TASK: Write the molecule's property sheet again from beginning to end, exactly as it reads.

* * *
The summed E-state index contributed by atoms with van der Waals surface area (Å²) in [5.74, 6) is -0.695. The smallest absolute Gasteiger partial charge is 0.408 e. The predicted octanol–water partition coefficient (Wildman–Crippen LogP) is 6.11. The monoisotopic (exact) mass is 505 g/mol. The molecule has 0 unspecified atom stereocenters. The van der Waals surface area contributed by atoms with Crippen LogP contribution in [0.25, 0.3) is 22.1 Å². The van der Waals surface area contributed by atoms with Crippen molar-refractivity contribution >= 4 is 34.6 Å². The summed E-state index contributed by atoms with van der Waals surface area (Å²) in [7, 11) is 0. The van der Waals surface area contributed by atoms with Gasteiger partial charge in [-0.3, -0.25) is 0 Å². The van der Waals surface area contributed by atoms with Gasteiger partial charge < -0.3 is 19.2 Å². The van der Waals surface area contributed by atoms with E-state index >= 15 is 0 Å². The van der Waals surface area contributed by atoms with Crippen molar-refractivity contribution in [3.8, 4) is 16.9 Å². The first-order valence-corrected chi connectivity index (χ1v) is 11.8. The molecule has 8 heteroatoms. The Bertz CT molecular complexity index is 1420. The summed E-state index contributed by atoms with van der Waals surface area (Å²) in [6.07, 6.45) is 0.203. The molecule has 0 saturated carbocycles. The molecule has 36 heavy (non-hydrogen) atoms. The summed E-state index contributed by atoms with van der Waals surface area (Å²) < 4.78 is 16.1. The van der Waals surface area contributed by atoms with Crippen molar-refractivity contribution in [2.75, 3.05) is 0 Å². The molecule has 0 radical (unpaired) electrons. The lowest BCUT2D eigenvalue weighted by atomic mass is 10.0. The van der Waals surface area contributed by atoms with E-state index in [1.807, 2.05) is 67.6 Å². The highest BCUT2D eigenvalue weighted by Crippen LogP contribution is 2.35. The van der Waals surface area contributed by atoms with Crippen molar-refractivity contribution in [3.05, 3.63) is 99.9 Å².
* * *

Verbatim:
The summed E-state index contributed by atoms with van der Waals surface area (Å²) in [5.74, 6) is -0.695. The smallest absolute Gasteiger partial charge is 0.408 e. The predicted octanol–water partition coefficient (Wildman–Crippen LogP) is 6.11. The monoisotopic (exact) mass is 505 g/mol. The molecule has 0 unspecified atom stereocenters. The van der Waals surface area contributed by atoms with Crippen LogP contribution in [0.25, 0.3) is 22.1 Å². The van der Waals surface area contributed by atoms with Crippen molar-refractivity contribution >= 4 is 34.6 Å². The summed E-state index contributed by atoms with van der Waals surface area (Å²) in [7, 11) is 0. The van der Waals surface area contributed by atoms with Gasteiger partial charge in [-0.3, -0.25) is 0 Å². The van der Waals surface area contributed by atoms with Gasteiger partial charge < -0.3 is 19.2 Å². The van der Waals surface area contributed by atoms with E-state index >= 15 is 0 Å². The van der Waals surface area contributed by atoms with Crippen molar-refractivity contribution in [3.8, 4) is 16.9 Å². The first-order valence-corrected chi connectivity index (χ1v) is 11.8. The molecule has 8 heteroatoms. The Bertz CT molecular complexity index is 1420. The summed E-state index contributed by atoms with van der Waals surface area (Å²) in [6.07, 6.45) is 0.203. The molecule has 0 saturated carbocycles. The molecule has 36 heavy (non-hydrogen) atoms. The summed E-state index contributed by atoms with van der Waals surface area (Å²) < 4.78 is 16.1. The van der Waals surface area contributed by atoms with Crippen molar-refractivity contribution in [2.75, 3.05) is 0 Å². The molecule has 0 radical (unpaired) electrons. The lowest BCUT2D eigenvalue weighted by atomic mass is 10.0. The van der Waals surface area contributed by atoms with E-state index in [1.807, 2.05) is 67.6 Å². The highest BCUT2D eigenvalue weighted by Crippen LogP contribution is 2.35. The van der Waals surface area contributed by atoms with Crippen molar-refractivity contribution in [3.05, 3.63) is 99.9 Å².